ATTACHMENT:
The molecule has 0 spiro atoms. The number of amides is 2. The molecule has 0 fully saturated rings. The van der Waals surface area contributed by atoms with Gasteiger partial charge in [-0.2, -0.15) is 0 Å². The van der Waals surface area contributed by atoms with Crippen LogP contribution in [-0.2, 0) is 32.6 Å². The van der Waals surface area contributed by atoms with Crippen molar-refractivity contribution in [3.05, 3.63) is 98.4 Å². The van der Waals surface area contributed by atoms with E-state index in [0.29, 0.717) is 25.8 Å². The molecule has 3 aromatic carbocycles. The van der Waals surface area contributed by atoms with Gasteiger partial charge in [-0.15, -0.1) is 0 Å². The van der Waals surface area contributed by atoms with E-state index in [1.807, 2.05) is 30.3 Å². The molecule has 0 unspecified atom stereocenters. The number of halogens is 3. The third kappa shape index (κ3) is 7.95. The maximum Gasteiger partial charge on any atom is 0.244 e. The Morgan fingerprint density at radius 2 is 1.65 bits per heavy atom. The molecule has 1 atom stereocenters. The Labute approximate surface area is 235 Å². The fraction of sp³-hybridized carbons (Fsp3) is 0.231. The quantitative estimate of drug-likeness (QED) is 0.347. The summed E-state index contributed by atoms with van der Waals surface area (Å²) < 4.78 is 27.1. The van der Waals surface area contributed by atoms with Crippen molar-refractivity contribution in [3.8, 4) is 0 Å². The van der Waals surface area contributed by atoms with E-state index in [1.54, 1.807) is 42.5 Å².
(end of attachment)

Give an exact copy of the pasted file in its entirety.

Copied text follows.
The molecule has 0 spiro atoms. The number of amides is 2. The molecule has 0 fully saturated rings. The van der Waals surface area contributed by atoms with Gasteiger partial charge in [-0.2, -0.15) is 0 Å². The van der Waals surface area contributed by atoms with Crippen LogP contribution in [-0.2, 0) is 32.6 Å². The van der Waals surface area contributed by atoms with Crippen molar-refractivity contribution in [3.05, 3.63) is 98.4 Å². The van der Waals surface area contributed by atoms with E-state index in [0.29, 0.717) is 25.8 Å². The molecule has 3 aromatic carbocycles. The van der Waals surface area contributed by atoms with Gasteiger partial charge in [-0.15, -0.1) is 0 Å². The van der Waals surface area contributed by atoms with E-state index in [1.807, 2.05) is 30.3 Å². The molecule has 0 unspecified atom stereocenters. The number of halogens is 3. The third kappa shape index (κ3) is 7.95. The maximum Gasteiger partial charge on any atom is 0.244 e. The Morgan fingerprint density at radius 2 is 1.65 bits per heavy atom. The molecule has 1 atom stereocenters. The Labute approximate surface area is 235 Å². The fraction of sp³-hybridized carbons (Fsp3) is 0.231. The quantitative estimate of drug-likeness (QED) is 0.347. The summed E-state index contributed by atoms with van der Waals surface area (Å²) < 4.78 is 27.1. The van der Waals surface area contributed by atoms with Crippen molar-refractivity contribution in [3.8, 4) is 0 Å². The van der Waals surface area contributed by atoms with E-state index in [1.54, 1.807) is 42.5 Å².